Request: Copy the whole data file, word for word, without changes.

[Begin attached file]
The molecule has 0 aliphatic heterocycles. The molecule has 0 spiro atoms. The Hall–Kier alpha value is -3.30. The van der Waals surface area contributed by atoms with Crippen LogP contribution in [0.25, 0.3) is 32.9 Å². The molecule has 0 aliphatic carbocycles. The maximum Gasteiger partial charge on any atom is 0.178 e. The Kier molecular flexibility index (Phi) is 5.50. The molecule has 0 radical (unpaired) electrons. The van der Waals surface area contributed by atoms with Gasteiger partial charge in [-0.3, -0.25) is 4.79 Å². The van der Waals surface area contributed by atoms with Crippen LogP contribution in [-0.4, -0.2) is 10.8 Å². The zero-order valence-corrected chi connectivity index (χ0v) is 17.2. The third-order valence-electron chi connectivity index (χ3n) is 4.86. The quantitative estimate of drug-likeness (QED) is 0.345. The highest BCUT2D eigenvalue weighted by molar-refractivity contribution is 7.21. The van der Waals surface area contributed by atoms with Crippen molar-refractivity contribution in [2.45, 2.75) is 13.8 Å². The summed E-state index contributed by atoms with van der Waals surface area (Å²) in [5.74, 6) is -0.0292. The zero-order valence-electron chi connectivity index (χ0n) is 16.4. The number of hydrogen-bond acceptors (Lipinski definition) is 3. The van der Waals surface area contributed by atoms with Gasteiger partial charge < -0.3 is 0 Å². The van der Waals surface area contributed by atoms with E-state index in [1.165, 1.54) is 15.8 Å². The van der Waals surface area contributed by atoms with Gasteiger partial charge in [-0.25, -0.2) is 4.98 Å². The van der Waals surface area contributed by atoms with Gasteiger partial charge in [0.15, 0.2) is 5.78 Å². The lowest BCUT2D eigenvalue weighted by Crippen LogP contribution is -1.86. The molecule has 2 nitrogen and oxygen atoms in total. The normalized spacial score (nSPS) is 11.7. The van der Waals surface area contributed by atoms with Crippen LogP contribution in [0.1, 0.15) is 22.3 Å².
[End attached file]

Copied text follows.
The molecule has 0 aliphatic heterocycles. The molecule has 0 spiro atoms. The Hall–Kier alpha value is -3.30. The van der Waals surface area contributed by atoms with Crippen LogP contribution in [0.25, 0.3) is 32.9 Å². The molecule has 0 aliphatic carbocycles. The maximum Gasteiger partial charge on any atom is 0.178 e. The Kier molecular flexibility index (Phi) is 5.50. The molecule has 0 radical (unpaired) electrons. The van der Waals surface area contributed by atoms with Gasteiger partial charge in [-0.3, -0.25) is 4.79 Å². The van der Waals surface area contributed by atoms with Crippen LogP contribution in [-0.4, -0.2) is 10.8 Å². The zero-order valence-corrected chi connectivity index (χ0v) is 17.2. The third-order valence-electron chi connectivity index (χ3n) is 4.86. The quantitative estimate of drug-likeness (QED) is 0.345. The highest BCUT2D eigenvalue weighted by molar-refractivity contribution is 7.21. The van der Waals surface area contributed by atoms with Crippen molar-refractivity contribution in [2.45, 2.75) is 13.8 Å². The summed E-state index contributed by atoms with van der Waals surface area (Å²) in [5.74, 6) is -0.0292. The zero-order valence-electron chi connectivity index (χ0n) is 16.4. The number of hydrogen-bond acceptors (Lipinski definition) is 3. The van der Waals surface area contributed by atoms with Gasteiger partial charge < -0.3 is 0 Å². The van der Waals surface area contributed by atoms with E-state index in [1.165, 1.54) is 15.8 Å². The van der Waals surface area contributed by atoms with Gasteiger partial charge in [-0.25, -0.2) is 4.98 Å². The van der Waals surface area contributed by atoms with Gasteiger partial charge in [0.15, 0.2) is 5.78 Å². The lowest BCUT2D eigenvalue weighted by Crippen LogP contribution is -1.86. The molecule has 2 nitrogen and oxygen atoms in total. The normalized spacial score (nSPS) is 11.7. The van der Waals surface area contributed by atoms with Crippen LogP contribution in [0.1, 0.15) is 22.3 Å².